Serotonin is known as a feel-good hormone, which largely affects our overall well-being, self-esteem and even the feeling of hunger. The level of this chemical in our bodies is known to be at its lowest in the winter, since the release of serotonin decreases in low light. For this reason, many experience the feeling of irritability, panic and mild depression in the winter months, combined with poor sleep quality and frequent hunger pangs.
The majority of people having these symptoms feel a lot better around April or May, when days get longer and higher light levels boost the production of the chemical. But what can you do until then, without having to resort to drugs? There are several great natural ways to increase your serotonin levels.
Eat a Balanced Diet
Proteins such as turkey, eggs, nuts and beans all stimulate serotonin release by the brain. Fatty fish varieties like salmon, herring and sardines, or other essential fatty acid sources like avocado, vegetable oils and flaxseed are all good for serotonin production as well.
Avoid simple carbs like white bread and white rice, which will quickly increase your blood sugar levels, but cause a significant drop in energy later. Stick with “good” carbs, such as nuts, legumes and brown rice. And don’t think that avoiding carbs altogether will solve the issue.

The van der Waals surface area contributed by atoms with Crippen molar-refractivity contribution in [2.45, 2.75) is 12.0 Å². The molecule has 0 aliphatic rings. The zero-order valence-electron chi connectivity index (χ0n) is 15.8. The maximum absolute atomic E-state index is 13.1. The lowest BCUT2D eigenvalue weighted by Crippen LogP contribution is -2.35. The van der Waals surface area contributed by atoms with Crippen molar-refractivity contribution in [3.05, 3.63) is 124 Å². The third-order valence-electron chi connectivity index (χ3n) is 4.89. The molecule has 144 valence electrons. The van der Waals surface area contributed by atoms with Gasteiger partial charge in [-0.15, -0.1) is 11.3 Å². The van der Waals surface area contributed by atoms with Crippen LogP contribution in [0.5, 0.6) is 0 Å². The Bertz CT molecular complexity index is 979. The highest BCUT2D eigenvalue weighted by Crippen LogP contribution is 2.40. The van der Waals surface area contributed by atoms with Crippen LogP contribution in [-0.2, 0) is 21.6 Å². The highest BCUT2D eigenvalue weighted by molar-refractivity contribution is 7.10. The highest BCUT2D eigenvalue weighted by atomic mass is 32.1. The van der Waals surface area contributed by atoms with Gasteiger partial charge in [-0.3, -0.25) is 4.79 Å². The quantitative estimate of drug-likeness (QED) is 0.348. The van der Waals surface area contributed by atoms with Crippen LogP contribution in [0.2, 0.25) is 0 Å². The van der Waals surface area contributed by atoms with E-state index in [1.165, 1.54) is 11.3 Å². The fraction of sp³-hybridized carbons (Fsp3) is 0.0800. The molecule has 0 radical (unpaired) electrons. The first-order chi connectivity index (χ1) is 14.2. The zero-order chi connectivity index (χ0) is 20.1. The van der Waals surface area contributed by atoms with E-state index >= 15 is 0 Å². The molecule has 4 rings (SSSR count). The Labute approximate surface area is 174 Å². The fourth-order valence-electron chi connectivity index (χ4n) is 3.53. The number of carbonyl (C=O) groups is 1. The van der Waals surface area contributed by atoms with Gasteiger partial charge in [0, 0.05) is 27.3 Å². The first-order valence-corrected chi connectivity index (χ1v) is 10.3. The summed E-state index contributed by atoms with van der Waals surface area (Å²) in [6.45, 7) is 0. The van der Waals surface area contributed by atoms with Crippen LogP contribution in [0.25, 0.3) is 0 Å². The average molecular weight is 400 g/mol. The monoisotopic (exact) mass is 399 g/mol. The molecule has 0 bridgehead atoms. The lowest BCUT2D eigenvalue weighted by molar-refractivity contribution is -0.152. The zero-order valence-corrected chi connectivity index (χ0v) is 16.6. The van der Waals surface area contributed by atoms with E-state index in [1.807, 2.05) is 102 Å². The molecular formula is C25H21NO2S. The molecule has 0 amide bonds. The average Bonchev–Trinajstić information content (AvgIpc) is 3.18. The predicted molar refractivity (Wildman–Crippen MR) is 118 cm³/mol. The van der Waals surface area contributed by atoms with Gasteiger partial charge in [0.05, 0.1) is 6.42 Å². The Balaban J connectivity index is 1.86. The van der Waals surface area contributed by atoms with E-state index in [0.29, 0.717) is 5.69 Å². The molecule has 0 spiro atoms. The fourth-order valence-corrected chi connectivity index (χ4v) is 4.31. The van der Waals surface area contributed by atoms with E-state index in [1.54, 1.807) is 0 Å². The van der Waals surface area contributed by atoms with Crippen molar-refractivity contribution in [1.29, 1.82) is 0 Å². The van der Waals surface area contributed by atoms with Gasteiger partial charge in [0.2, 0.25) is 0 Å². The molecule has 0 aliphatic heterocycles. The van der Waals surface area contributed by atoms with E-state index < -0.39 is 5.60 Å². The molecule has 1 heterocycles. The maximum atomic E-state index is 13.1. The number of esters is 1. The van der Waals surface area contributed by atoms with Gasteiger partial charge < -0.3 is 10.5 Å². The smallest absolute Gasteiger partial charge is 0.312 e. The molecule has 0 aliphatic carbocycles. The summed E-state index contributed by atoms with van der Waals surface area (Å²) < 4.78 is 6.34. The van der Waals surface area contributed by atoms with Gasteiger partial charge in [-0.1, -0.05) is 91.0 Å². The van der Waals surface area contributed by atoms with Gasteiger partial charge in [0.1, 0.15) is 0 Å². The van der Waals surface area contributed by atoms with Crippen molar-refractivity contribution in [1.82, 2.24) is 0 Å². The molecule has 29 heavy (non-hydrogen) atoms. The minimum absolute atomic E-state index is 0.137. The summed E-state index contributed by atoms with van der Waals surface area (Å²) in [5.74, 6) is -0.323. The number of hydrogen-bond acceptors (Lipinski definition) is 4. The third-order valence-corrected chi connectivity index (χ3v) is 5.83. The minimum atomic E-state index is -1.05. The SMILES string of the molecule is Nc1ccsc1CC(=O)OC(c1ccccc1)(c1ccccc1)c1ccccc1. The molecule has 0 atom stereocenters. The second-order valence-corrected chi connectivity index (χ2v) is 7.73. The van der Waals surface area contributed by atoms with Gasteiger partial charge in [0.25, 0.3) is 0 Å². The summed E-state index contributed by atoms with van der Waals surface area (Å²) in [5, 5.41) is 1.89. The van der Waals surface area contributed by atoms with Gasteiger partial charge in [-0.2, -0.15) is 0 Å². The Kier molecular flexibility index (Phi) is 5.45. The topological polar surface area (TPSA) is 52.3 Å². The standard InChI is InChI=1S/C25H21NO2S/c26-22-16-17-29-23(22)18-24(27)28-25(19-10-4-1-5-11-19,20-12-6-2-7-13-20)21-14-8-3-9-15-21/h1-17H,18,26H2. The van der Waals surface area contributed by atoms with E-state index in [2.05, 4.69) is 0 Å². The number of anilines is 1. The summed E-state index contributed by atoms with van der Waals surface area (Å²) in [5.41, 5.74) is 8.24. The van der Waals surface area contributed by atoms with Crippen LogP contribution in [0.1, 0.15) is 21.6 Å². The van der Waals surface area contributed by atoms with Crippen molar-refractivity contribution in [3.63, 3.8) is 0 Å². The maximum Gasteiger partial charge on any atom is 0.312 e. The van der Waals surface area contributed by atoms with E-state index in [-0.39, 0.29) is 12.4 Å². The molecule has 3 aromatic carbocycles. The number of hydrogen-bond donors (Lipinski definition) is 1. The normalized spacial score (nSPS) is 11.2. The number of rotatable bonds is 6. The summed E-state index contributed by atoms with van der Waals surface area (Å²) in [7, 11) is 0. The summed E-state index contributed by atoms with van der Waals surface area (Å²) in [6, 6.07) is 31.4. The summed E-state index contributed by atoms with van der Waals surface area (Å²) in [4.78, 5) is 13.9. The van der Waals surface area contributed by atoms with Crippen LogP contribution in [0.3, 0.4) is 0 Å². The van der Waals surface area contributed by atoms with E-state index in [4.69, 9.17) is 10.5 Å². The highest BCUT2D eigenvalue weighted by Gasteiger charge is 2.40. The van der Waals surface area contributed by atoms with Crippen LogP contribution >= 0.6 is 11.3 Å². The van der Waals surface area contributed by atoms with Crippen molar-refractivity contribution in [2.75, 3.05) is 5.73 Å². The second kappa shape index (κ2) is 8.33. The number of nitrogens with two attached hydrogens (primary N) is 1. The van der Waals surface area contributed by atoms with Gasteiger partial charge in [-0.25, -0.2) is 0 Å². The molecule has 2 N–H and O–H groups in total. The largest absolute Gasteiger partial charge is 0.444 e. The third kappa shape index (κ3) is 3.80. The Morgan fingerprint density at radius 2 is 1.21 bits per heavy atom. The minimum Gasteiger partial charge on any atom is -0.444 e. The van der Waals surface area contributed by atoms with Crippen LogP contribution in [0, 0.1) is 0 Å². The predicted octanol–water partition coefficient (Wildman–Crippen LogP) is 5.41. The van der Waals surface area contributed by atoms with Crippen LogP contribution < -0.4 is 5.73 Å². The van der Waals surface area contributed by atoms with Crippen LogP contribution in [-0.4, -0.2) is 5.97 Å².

Our bodies need a combination of nutrients to function at their best. While proteins are great for serotonin production, eating proteins alone can actually hamper the release of the chemical, as opposed to eating a protein-rich meal with a small side of complex carbs. Leafy greens are good too, as well as various fruits and vegetables, such as tomatoes, broccoli, carrots, asparagus and sour cherries.
Exercising helps release several feel-good hormones, including dopamine and serotonin. Even just 20 minutes of physical activity a day can greatly boost your mood. It will also give you a more steady energy flow than what you would get from stimulants like coffee.
Avoid Sugar, Alcohol and Caffeine
While stimulants might give you an immediate feel-good sensation, they will quickly wear out and actually decrease your serotonin levels over time. Try to avoid sugar and alcohol in the winter, and keep your caffeine consumption to no more than one or two cups a day after meals.
Get Enough Sleep
Our bodies convert part of the serotonin into a sleep chemical melatonin. Because we don’t get enough serotonin in the winder, our levels of melatonin suffer as well, leading to poor sleep quality. It’s not only important to try to get a good amount of rest in the winter months, but to also get quality sleep. One way to do this is to eat serotonin-rich foods before bed. Some great evening snacks you can try for this are sour cherries, bananas, kiwis and pineapples.
Use Bright Indoor Light
If you live in the area where sunshine is particularly scarce in the winter, consider investing into some bright indoor lights to improve serotonin production. Go with 300-watt light bulbs that imitate natural daylight for the best results.
Spend Time with People You Love
Serotonin is not the only hormone that’s responsible for keeping our mood up. Other chemicals in our bodies have a similar function. Oxytocin, for example, known as the cuddle hormone, is produced when we feel comfort and love. So next time you feeling like the winter blues are creeping up on you, get a quick mood lift by spending time with your significant other, family and friends.
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